In his research Mommert is tracking about 20 active asteroids and 50 dormant comets. He figures he spends 30 nights per year using a telescope. He’ll be able to cut down that time tremendously with LSST; he’ll be able to find his targets and pull data collected by the telescope.

“LSST will improve our understanding of small body populations,” Mommert said. “Asteroids, comets, active asteroids, everything that is out there.”

Tales from the Outer Solar System

Kat Volk of the University of Arizona focuses her research on objects in the outer solar system. Pluto, Eris, and other far-out objects have been discovered by comparing photos of an area of sky and looking for something that moved. In fact, Pluto was the first object discovered in this way.

There are about 2,000 known objects in the Kuiper Belt. That’s about how many asteroids we knew of a century ago.

“Kuiper Belt science is a hundred years behind Asteroid Belt science because these things are just so much more difficult to find,” Volk said, because they’re far away, faint, and move slowly. “We had to wait until we had digital cameras and computers to process those images.”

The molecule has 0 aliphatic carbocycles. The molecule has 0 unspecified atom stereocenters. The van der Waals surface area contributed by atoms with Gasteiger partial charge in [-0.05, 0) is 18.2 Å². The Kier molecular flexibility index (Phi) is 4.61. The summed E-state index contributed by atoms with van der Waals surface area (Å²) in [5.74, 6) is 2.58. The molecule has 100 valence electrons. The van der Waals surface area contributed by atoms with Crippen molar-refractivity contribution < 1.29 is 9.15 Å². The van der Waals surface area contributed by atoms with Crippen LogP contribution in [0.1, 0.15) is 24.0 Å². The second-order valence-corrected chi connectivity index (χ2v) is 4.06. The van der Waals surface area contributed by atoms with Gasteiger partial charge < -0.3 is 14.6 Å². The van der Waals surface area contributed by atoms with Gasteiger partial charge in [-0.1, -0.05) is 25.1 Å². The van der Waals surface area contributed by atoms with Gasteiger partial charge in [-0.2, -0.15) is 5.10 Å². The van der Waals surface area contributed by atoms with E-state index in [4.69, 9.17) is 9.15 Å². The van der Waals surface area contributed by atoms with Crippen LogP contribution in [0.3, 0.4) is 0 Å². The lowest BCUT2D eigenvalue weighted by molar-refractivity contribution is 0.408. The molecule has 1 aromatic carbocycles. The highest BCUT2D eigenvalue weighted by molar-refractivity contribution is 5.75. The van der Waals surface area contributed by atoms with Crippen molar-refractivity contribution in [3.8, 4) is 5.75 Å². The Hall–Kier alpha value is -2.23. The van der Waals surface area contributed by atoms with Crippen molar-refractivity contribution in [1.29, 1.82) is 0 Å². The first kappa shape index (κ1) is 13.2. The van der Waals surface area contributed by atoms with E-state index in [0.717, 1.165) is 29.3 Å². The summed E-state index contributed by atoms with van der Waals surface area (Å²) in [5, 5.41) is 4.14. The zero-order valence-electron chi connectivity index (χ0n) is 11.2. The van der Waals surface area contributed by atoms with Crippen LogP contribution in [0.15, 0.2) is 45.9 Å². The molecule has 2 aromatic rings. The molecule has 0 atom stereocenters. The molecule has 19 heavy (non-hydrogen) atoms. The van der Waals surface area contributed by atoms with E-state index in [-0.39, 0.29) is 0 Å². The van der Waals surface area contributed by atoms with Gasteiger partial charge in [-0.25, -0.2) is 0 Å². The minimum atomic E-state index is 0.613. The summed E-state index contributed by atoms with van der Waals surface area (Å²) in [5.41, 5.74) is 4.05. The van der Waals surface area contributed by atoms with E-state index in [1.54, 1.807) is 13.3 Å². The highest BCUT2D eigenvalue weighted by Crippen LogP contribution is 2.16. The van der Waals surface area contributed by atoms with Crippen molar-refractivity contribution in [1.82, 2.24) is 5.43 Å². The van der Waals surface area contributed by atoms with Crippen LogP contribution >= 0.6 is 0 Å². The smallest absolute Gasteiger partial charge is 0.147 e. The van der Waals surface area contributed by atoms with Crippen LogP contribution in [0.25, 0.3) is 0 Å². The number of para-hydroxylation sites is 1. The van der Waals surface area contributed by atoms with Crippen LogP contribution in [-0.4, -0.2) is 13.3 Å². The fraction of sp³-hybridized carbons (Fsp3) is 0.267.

Volk said we probably have discovered all of the 10-kilometer asteroids and most of the 1-kilometer ones. They’re easier to spot because they’re brighter, and there’s money for the hunt because of the potential threat asteroids pose to Earth.

“For comparison, the smallest ever observed Kuiper Belt object is 30 kilometers across, very roughly,” Volk said, adding that we only found that one because the Hubble Space Telescope was used to look for another target for the New Horizons mission after it passed Pluto.

“We’re pretty incomplete in terms of our object inventory in the outer solar system,” Volk said. She said LSST will change that.

“They expect 40,000 new Kuiper Belt ojects,” Volk said. “It’s going to be an entirely new era for the Kuiper Belt with a huge playground of new objects to look at.”